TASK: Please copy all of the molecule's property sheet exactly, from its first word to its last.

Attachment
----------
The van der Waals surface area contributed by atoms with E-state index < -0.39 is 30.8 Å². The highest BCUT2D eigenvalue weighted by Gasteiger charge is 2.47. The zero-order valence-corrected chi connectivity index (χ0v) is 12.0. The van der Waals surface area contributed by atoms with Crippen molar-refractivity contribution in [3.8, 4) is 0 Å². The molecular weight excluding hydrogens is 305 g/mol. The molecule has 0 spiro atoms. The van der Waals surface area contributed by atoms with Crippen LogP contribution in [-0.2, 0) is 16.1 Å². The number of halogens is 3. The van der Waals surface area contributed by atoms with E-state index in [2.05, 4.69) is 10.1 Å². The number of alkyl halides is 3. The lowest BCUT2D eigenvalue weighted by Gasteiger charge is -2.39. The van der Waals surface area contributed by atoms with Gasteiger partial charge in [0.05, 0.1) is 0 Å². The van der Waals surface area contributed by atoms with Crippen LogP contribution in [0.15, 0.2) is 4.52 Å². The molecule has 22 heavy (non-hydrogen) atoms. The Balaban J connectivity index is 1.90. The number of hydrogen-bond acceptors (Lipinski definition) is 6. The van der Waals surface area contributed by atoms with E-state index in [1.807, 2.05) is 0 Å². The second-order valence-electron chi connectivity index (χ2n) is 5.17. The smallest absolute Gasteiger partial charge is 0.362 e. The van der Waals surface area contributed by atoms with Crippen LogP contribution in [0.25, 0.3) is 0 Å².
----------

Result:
The van der Waals surface area contributed by atoms with E-state index < -0.39 is 30.8 Å². The highest BCUT2D eigenvalue weighted by Gasteiger charge is 2.47. The zero-order valence-corrected chi connectivity index (χ0v) is 12.0. The van der Waals surface area contributed by atoms with Crippen molar-refractivity contribution in [3.8, 4) is 0 Å². The molecular weight excluding hydrogens is 305 g/mol. The molecule has 0 spiro atoms. The van der Waals surface area contributed by atoms with Crippen LogP contribution in [-0.2, 0) is 16.1 Å². The number of halogens is 3. The van der Waals surface area contributed by atoms with E-state index in [2.05, 4.69) is 10.1 Å². The number of alkyl halides is 3. The lowest BCUT2D eigenvalue weighted by Gasteiger charge is -2.39. The van der Waals surface area contributed by atoms with Gasteiger partial charge in [0.05, 0.1) is 0 Å². The van der Waals surface area contributed by atoms with Crippen LogP contribution in [0.15, 0.2) is 4.52 Å². The molecule has 22 heavy (non-hydrogen) atoms. The Balaban J connectivity index is 1.90. The number of hydrogen-bond acceptors (Lipinski definition) is 6. The van der Waals surface area contributed by atoms with E-state index in [1.807, 2.05) is 0 Å². The second-order valence-electron chi connectivity index (χ2n) is 5.17. The smallest absolute Gasteiger partial charge is 0.362 e. The van der Waals surface area contributed by atoms with Crippen LogP contribution in [0.25, 0.3) is 0 Å².